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A distinguished member of the Better Records Orchestral Music Hall of Fame.

This Colorback Maroon Label RFR pressing (SR 90272) has wonderful orchestral sound, with both sides having Hot Stampers. Side two earned the full Two Pluses for its relatively rich strings, a quality one rarely hears on Mercury recordings from this era. The string texture is superb here, so critical to the enjoyment of a large scale romantic symphony such as this. 

  • A Superb Super Hot side two – rich strings on a Merc? Yes!
  • Nearly as good on side one – spacious and open, with a huge stage
  • Reasonably quiet vinyl for a vintage Mercury
  • One of the great symphonic works of the Romantic period

Side One

Pretty quiet vinyl! Side one is spacious and open, with a huge stage and practically no transient smear.

Like so many Mercury recordings, it’s a bit “shifted up” tonally, with the strings and brass lacking the weight one would hear in a live performance. A+ to A++ sonically, quite good.

Side Two

Even better, earning the full Two Pluses (A++). It’s relaxed and musical, with excellent string texture. The sound on this side is richer so we kicked up the grade a bit. An excellent Merc! (more…)

Anderson / The Music of Leroy Anderson Vol. 3 / Fennell – Reviewed in 2011

More Orchestral Recordings 

More Anderson / The Music of Leroy Anderson Vol. 3 / Fennell 

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A distinguished member of the Better Records Orchestral Music Hall of Fame

Volume Three (SR 90400) of Anderson’s recordings for Mercury with Fennell conducting has long been a favorite or ours here at Better Records. The first volume is of course on the TAS Super Disc list, and when you get a good copy of it you will have no trouble believing it is a Super Disc. But so is this one, provided you play the right pressing of course. (more…)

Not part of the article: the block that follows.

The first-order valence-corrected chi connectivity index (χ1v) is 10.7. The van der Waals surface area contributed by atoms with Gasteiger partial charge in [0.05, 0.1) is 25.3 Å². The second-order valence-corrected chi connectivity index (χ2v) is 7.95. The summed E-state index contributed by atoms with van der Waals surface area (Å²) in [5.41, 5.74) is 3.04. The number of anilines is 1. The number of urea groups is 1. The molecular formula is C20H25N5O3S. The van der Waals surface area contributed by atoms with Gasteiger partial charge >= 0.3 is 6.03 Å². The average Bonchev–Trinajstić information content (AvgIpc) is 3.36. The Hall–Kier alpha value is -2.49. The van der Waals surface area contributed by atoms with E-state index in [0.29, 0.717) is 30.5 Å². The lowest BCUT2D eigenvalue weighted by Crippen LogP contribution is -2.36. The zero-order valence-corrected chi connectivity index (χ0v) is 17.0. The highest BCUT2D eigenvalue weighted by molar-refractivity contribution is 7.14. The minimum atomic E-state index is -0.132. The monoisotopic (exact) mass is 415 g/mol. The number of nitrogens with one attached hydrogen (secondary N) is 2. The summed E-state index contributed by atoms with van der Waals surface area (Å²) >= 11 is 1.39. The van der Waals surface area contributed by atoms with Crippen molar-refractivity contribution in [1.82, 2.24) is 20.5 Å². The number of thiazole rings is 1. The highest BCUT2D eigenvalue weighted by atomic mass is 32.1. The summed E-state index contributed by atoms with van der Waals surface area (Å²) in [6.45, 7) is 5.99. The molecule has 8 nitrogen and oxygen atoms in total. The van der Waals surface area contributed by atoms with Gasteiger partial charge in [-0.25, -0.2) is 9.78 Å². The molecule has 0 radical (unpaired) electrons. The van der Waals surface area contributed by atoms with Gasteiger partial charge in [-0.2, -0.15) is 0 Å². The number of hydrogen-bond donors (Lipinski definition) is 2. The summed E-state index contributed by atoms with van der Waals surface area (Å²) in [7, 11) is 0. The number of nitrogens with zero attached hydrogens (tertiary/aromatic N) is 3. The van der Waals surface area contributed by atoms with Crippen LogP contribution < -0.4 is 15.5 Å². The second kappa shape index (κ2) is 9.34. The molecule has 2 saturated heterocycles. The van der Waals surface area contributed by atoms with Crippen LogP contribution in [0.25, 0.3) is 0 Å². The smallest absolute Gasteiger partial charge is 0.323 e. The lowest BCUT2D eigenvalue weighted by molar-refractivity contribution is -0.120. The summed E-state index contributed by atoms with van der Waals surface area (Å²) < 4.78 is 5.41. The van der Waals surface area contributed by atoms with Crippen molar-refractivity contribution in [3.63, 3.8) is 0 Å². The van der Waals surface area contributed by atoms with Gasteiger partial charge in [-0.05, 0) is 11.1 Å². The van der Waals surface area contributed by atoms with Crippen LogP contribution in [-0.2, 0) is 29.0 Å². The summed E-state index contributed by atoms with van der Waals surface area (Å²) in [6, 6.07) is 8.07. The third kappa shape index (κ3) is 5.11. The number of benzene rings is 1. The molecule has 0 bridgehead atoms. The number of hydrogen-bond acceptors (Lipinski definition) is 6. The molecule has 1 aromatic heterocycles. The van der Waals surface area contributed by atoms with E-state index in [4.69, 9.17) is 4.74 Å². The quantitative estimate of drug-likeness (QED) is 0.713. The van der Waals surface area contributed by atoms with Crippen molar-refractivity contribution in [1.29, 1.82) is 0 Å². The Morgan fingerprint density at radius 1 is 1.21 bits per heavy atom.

Grieg / Peer Gynt Suite / Barbirolli (SR 90164) – Reviewed in 2010

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A distinguished member of the Better Records Orchestral Music Hall of Fame.

This is an original Mercury LP with an AMAZING sound and EXTREMELY quiet vinyl! This has got that Mercury LIFE to it! The sound may be slightly on the dry side, but all the instruments have wonderful texture and tonality.

And of course, this is music that belongs in any collection. It’s some of the greatest and most accessible classic music ever written.  (more…)

Tchaikovsky / The Nutcracker Ballet / Dorati – Our Shootout Winner from 2010

More of the music of Peter Ilyich Tchaikovsky (1840-1893)

The Nutcracker Ballet / Dorati

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A distinguished member of the Better Records Orchestral Music Hall of Fame.

This London Symphony recording is without a doubt THE BEST SOUNDING Nutcracker we have ever played here at Better Records, and that includes not only the full ballet but the suites and excerpts as well. The sound in a word is GLORIOUS. This copy, with 8 1/2 pluses total for the four sides, has DEMO DISC quality sound on three out of four sides. We shot out nine original maroon label copies (and one oval label Philips pressing) so we had our work cut out for us when it came to this masterwork of Tchaicovsky’s. It was an absolute JOY to hear his sublime orchestration recorded so faithfully and naturally by the Mercury team, using 35MM film no less. 

The review which can be seen by clicking on the Nutcracker Review tab above discusses Dorati’s sprightly performance guiding the LSO. He brings this music to LIFE like no other conductor of which I am aware.

A top performance with top quality sound. Let’s get right to each of the four sides. (more…)

Cannonball Adderley – Jump For Joy

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  • An incredible sounding copy – this early stereo pressing boasts Shootout Winning Triple Plus (A+++) sound from start to finish 
  • We were knocked out by the Tubey Magical midrange of this killer original, with all the saxophone’s breath and bite you would expect to hear on an All Tube affair from 1958
  • This is precisely what is sure to be missing from whatever reissue has been made from the tapes (or, to be clear, a modern digital master copied from who-knows-what-tapes)
  • “Jump for Joy is Adderley’s reinterpretation of a Duke Ellington stage musical from 1941… Hearing Adderley’s often thrilling, always well-constructed alto sax improvisations over tunes like “I Got It Bad and That Ain’t Good” is reason enough for the album to exist…”

With Bill Evans on piano no less! (more…)